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Compounding, tracking legislation moves forward
Compounding, tracking legislation moves forward
Bills setting new rules for drug compounding and distribution through the supply chain are moving forward in the House and Senate, but clear divergence on specific provisions makes the final outcome uncertain. A bipartisan Senate measure would give FDA greater authority to regulate a new category of commercial compounders-large-scale operators that sell risky injectibles across state lines without prior individual prescriptions, while leaving "traditional" pharmacy compounders under state law. The Senate Health, Education, Labor & Pensions (HELP) Committee linked this compounding bill to a measure establishing an electronic tracking system for prescription drugs, starting with lot-level tracking and shifting to a unit-level traceability system over 10 years.
The House recently approved legislation that establishes an "enhanced" drug-tracking system, but without any clear path to unit-level reporting. House Republicans, however, propose only minor changes to FDA control over compounders, claiming that the agency has sufficient authority to regulate illegal operators and should do that more effectively. Both House and Senate track-and-trace bills pre-empt state laws, which has drawn opposition from California members of Congress who oppose any federal drug-tracking system that is less stringent than the one set for implementation in California. Congressional leaders have talked about enacting legislation by August, but it may take longer.
Medicare drug pricing
The 10-year anniversary of the Medicare prescription drug program (Part D) has brought praise for how it has extended access to medicines for nearly 50 million beneficiaries, along with questions about its costs and limitations. An analysis by consultants Avalere Health for drugmaker UCB finds that Part D plans cover fewer anticonvulsant drugs than commercial insurance plans and impose higher cost sharing that limits access (1). Meanwhile, the Senate Special Committee on Aging has asked the Government Accountability Office (GAO) to examine Part D spending, oversight of coverage and pricing information, and the program's potential for fraud and abuse. Sen. Ben Nelson of Florida, chairman of the Committee on Aging, seeks support for legislation requiring drug manufacturers to pay Medicaid rebates on medicines provided to low income "dual eligible" beneficiaries. That policy is calculated to raise $140 billion over 10 years and faces strong opposition from pharmaceutical companies.
Concerns about recent bird flu outbreaks and public health issues in China are drawing scrutiny from Congress and interest in bolstering FDA oversight of soaring food and drug imports from that country. Shipments of FDA-regulated products from China increased from 1.3 million entry lines in 2007 to 4.5 million in 2012, reported Steven Solomon, FDA associate director for global operations and policy, at a May hearing by the Congressional-Executive Commission on China. Solomon noted that FDA now has 74 active import alerts for Chinese food and drug products, which allow detention or refusal of entry into the US, and that the agency is collaborating more with the Chinese FDA (CFDA) to address concerns. FDA staffers meet regularly (by video conference) with Chinese counterparts to discuss economically motivated adulteration of products and have worked jointly to shutdown websites illegally selling unapproved drugs. CFDA has provided FDA's China office with a list of domestic pharmaceutical firms that failed to comply with GMPs, enabling FDA to target 61 violative firms shipping products to the US.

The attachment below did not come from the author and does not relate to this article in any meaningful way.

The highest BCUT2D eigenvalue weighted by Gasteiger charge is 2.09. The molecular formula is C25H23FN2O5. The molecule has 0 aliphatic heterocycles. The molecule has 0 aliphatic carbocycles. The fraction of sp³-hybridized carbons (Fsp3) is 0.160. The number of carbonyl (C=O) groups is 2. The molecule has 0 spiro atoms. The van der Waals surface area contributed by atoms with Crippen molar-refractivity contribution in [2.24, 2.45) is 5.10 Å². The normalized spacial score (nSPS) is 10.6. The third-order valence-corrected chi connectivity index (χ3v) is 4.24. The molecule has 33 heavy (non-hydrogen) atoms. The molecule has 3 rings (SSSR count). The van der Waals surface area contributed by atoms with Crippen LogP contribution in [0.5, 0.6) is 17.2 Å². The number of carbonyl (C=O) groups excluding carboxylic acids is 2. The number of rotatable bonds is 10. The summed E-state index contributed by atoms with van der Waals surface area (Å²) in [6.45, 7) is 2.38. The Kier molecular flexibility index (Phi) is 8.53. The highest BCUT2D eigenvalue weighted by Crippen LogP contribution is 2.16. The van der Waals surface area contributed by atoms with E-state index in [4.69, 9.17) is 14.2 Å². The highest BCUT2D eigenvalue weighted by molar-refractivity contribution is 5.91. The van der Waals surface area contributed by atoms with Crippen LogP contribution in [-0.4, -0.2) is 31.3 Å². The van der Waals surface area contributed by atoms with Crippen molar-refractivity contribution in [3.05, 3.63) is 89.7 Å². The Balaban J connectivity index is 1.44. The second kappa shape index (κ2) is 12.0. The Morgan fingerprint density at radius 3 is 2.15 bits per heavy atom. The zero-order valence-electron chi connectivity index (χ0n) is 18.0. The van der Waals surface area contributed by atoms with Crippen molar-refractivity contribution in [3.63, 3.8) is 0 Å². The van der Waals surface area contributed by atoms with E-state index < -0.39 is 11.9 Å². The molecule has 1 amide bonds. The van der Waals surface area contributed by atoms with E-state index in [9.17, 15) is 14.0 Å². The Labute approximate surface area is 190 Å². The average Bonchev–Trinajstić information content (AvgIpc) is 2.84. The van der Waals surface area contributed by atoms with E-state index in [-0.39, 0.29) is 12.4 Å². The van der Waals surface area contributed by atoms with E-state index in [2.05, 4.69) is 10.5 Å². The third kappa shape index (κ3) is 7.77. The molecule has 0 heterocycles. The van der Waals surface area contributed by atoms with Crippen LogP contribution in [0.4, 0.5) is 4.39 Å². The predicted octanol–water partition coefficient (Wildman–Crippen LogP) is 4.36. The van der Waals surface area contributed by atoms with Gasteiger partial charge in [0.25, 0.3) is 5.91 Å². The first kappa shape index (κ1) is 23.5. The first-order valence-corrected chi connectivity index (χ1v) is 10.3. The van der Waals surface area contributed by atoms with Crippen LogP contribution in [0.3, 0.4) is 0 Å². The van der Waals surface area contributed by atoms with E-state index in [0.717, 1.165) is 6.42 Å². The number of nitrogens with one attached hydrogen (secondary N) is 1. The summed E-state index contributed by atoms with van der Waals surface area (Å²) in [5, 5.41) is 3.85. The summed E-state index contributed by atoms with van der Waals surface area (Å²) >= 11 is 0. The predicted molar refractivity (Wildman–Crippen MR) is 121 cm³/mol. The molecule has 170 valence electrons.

ARV supply chain
The President's Emergency Plan for AIDS Relief (PEPFAR) marked its 10th anniversary in May 2013, amid kudos for success in providing antiretroviral therapy to millions of stricken individuals in Africa and other nations, as well as calls for more effective and efficient treatment and care programs. So far PEPFAR has provided $1.2 billion in ARV drugs to some 5 million people, promoting the use of combination therapy and transforming the deadly disease into a manageable epidemic in some places. An April 2013 report from the Government Accountability Office notes the need for better controls and recordkeeping to ensure that ARV supply chains are secure and establish appropriate inventory controls and records to avoid shortages, waste and loss of inventory. The aim is to expand the program to serve 23 million eligible people, and further improvements in drug supply chains are "critical," the study concludes (2).
Shortages in TB treatments
Efforts to control and treat tuberculosis have been hampered by a shortage of first-line treatment isoniazid (INH), according to reports from the Centers for Disease Control and Prevention (CDC). Manufacturers have had problems obtaining active ingredient supplies, prompting production delays. Shortages in all TB drugs are even more severe in India and other regions, fueling a spread of multi-drug resistant TB strains as patients are forced to stop taking medicines. Manufacturers Sandoz and Teva have moved to ramp up production in response to a temporary shutdown at VersaPharm. A lack of clear procurement projections by government health programs, as well as low prices for these widely used drugs, have discouraged additional manufacturers to move into the TB drug market.
1. Avalere Health, An Analysis of Access to Anticonvulsants in Medicare Part D and Commercial Health Insurance PlanS, June 2013, www.avalerehealth.net/research/docs/Anticonvulsants_in_Part_D_and_Commercial_Health_Insurance.pdf.
2. GAO, President's Emergency Plan For AIDS Relief: Drug Supply Chains Are Stronger, but More Steps Are Needed to Reduce Risks, GAO-13-483, Apr. 26, 2013, www.gao.gov/.